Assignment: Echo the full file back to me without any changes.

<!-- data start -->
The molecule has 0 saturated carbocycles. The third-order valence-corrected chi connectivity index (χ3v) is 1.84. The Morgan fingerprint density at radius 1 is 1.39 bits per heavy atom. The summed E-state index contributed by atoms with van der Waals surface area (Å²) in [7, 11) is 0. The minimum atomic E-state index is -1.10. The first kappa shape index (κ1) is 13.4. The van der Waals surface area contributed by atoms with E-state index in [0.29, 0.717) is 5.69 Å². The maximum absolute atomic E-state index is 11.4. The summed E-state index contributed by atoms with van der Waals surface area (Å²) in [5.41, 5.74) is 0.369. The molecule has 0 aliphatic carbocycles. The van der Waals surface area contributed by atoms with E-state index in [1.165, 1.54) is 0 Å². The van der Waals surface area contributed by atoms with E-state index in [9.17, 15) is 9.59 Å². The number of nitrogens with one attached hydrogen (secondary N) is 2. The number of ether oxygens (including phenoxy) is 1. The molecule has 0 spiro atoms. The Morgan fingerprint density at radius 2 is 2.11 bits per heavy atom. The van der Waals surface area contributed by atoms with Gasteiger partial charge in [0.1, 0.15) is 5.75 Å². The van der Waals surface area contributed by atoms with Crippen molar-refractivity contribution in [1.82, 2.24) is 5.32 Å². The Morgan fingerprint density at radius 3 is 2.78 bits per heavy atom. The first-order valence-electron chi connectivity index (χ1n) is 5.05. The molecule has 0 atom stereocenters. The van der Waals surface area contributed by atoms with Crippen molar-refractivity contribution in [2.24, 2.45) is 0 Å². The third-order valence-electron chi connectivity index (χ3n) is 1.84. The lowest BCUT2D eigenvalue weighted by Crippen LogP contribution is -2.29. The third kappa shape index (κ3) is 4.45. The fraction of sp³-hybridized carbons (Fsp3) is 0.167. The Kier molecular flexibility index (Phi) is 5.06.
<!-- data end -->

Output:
The molecule has 0 saturated carbocycles. The third-order valence-corrected chi connectivity index (χ3v) is 1.84. The Morgan fingerprint density at radius 1 is 1.39 bits per heavy atom. The summed E-state index contributed by atoms with van der Waals surface area (Å²) in [7, 11) is 0. The minimum atomic E-state index is -1.10. The first kappa shape index (κ1) is 13.4. The van der Waals surface area contributed by atoms with E-state index in [0.29, 0.717) is 5.69 Å². The maximum absolute atomic E-state index is 11.4. The summed E-state index contributed by atoms with van der Waals surface area (Å²) in [5.41, 5.74) is 0.369. The molecule has 0 aliphatic carbocycles. The van der Waals surface area contributed by atoms with E-state index in [1.165, 1.54) is 0 Å². The van der Waals surface area contributed by atoms with E-state index in [9.17, 15) is 9.59 Å². The number of nitrogens with one attached hydrogen (secondary N) is 2. The number of ether oxygens (including phenoxy) is 1. The molecule has 0 spiro atoms. The Morgan fingerprint density at radius 2 is 2.11 bits per heavy atom. The van der Waals surface area contributed by atoms with Gasteiger partial charge in [0.1, 0.15) is 5.75 Å². The van der Waals surface area contributed by atoms with Crippen molar-refractivity contribution in [1.82, 2.24) is 5.32 Å². The Morgan fingerprint density at radius 3 is 2.78 bits per heavy atom. The first-order valence-electron chi connectivity index (χ1n) is 5.05. The molecule has 0 atom stereocenters. The van der Waals surface area contributed by atoms with Crippen molar-refractivity contribution in [2.24, 2.45) is 0 Å². The third-order valence-electron chi connectivity index (χ3n) is 1.84. The lowest BCUT2D eigenvalue weighted by Crippen LogP contribution is -2.29. The third kappa shape index (κ3) is 4.45. The fraction of sp³-hybridized carbons (Fsp3) is 0.167. The Kier molecular flexibility index (Phi) is 5.06.